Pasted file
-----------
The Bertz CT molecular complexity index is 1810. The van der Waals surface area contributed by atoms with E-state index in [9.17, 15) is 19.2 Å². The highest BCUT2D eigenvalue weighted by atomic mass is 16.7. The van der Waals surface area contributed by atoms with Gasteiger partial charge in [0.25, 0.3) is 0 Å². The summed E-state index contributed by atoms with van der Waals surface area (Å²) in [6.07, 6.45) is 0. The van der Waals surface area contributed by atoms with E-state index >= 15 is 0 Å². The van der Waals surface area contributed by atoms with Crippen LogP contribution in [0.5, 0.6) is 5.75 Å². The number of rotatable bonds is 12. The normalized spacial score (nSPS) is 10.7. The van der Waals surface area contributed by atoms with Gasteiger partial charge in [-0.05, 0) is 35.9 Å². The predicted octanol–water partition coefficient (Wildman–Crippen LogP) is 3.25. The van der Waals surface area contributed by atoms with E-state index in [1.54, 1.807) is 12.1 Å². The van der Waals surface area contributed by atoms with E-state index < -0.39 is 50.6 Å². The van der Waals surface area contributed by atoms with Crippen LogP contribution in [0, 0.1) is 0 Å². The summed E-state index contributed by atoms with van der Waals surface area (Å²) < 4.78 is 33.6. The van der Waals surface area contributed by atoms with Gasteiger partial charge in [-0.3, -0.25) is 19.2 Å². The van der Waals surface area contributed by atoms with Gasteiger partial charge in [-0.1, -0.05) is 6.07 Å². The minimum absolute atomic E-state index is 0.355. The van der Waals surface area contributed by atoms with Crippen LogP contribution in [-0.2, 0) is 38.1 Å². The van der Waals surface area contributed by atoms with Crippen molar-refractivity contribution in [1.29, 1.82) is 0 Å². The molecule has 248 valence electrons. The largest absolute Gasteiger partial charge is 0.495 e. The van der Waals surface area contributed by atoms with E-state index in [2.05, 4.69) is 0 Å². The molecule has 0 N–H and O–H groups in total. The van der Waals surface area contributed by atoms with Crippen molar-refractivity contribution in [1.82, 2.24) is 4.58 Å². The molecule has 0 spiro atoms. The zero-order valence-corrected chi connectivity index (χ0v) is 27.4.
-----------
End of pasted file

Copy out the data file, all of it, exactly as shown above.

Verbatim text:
The Bertz CT molecular complexity index is 1810. The van der Waals surface area contributed by atoms with E-state index in [9.17, 15) is 19.2 Å². The highest BCUT2D eigenvalue weighted by atomic mass is 16.7. The van der Waals surface area contributed by atoms with Gasteiger partial charge in [0.25, 0.3) is 0 Å². The summed E-state index contributed by atoms with van der Waals surface area (Å²) in [6.07, 6.45) is 0. The van der Waals surface area contributed by atoms with E-state index >= 15 is 0 Å². The van der Waals surface area contributed by atoms with Crippen LogP contribution in [0.5, 0.6) is 5.75 Å². The number of rotatable bonds is 12. The normalized spacial score (nSPS) is 10.7. The van der Waals surface area contributed by atoms with Gasteiger partial charge in [-0.05, 0) is 35.9 Å². The predicted octanol–water partition coefficient (Wildman–Crippen LogP) is 3.25. The van der Waals surface area contributed by atoms with E-state index in [1.54, 1.807) is 12.1 Å². The van der Waals surface area contributed by atoms with E-state index < -0.39 is 50.6 Å². The van der Waals surface area contributed by atoms with Crippen LogP contribution in [0, 0.1) is 0 Å². The summed E-state index contributed by atoms with van der Waals surface area (Å²) < 4.78 is 33.6. The van der Waals surface area contributed by atoms with Gasteiger partial charge in [-0.3, -0.25) is 19.2 Å². The van der Waals surface area contributed by atoms with Gasteiger partial charge in [-0.1, -0.05) is 6.07 Å². The minimum absolute atomic E-state index is 0.355. The van der Waals surface area contributed by atoms with Crippen LogP contribution in [-0.2, 0) is 38.1 Å². The van der Waals surface area contributed by atoms with Crippen molar-refractivity contribution in [1.29, 1.82) is 0 Å². The molecule has 248 valence electrons. The largest absolute Gasteiger partial charge is 0.495 e. The van der Waals surface area contributed by atoms with E-state index in [2.05, 4.69) is 0 Å². The molecule has 0 N–H and O–H groups in total. The van der Waals surface area contributed by atoms with Crippen molar-refractivity contribution in [1.82, 2.24) is 4.58 Å². The molecule has 0 spiro atoms. The zero-order valence-corrected chi connectivity index (χ0v) is 27.4.